In the following photographs I have used the line (or leading line) to carry the eye through the picture. Traditionally the line should lead the eye to somewhere or something or joining together something or one place or another. In theory this point should not out of the frame.
(click to enlarge any image)
This image demonstrates the leading line. In fact I see two sets of lines. The first being the jetty with the other being the row of flags pointing down to the small crowd at the end of the jetty. The lines are also combined with the Rule of Thirds where the flag pole, the intersection of the jetty and the mountains all adhere to this. While the image is technically correct it is not the most visually exciting photograph. Something is missing. I think that it is the sense of depth. The lines take you to somewhere that when you arrive is actually too small leaving the mind somewhat disappointed.
I have tried to correct what I see as the shortcomings in the first image. The leading lines are present, but it now has a sense of scale with the people at the front. You get a sense of where they have come from and what they went to see, perhaps the view of the mountains. The landscape format also helps with the balance of the picture in that the people at the front have ‘space’ to walk into which is still in the frame. Also what strengthens the image is that the jetty crosses diagonally cutting through the frame.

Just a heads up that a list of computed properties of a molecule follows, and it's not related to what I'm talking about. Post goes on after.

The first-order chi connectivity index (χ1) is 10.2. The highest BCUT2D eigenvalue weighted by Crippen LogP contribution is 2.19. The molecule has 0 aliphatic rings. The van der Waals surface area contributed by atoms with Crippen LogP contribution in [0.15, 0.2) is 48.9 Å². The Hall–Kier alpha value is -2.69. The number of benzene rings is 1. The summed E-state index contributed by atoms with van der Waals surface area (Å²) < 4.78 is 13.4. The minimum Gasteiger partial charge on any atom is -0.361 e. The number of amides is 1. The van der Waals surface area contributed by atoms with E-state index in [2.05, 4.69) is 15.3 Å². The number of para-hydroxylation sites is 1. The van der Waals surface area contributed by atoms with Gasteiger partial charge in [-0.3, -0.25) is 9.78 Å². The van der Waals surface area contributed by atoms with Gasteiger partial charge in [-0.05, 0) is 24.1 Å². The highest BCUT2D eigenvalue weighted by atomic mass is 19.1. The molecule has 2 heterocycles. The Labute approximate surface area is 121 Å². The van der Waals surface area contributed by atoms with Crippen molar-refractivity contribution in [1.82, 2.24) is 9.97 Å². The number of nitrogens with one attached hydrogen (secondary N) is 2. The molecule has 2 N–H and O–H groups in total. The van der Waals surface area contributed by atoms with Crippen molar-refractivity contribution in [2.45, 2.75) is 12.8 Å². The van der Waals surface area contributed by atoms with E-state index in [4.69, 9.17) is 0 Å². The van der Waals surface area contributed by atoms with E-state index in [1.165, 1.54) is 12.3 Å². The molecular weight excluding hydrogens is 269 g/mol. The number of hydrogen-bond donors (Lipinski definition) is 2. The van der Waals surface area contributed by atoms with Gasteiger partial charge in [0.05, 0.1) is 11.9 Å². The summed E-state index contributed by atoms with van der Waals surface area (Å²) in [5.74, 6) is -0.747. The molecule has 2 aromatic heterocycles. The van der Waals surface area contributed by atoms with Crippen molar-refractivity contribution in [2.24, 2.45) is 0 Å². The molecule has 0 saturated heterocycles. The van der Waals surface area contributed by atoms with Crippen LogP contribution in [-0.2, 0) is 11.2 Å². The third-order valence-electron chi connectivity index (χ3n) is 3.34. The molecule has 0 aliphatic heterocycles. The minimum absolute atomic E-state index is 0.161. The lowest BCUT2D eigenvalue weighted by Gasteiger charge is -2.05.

As an exercise I took the picture more in the style of the first with the jetty leading line going directly ahead. With the people close to the edge of the frame even though with the strong leading line the image does not have the correct balance and to me is uneasy on the eye.
Mentioned earlier traditionally lines should not go out the frame. With this picture I tried to disprove the theory. I feel the eye still feels comfortable viewing along the allotment outgoing line. Why I feel this works is the red lettuces catch the eye long enough before leaving the picture. This momentary stop in the visual journey is just enough to make you feel comfortable with the image. So perhaps the line is not really leaving the frame.
Finally I wanted to really prove that a leading line can take you right out the picture without any visual stopping on the way and still give a pleasing image. I researched this theory without too much success but a number of times it was mentioned that if the image is abstracted from the original combined with strong composition it will then work. The following is the result and I feel happy that it works. Why I am not totally sure. Perhaps the eye is slowed down from the very wide angle as it sweeps around the arc of the fence to the narrow exit point.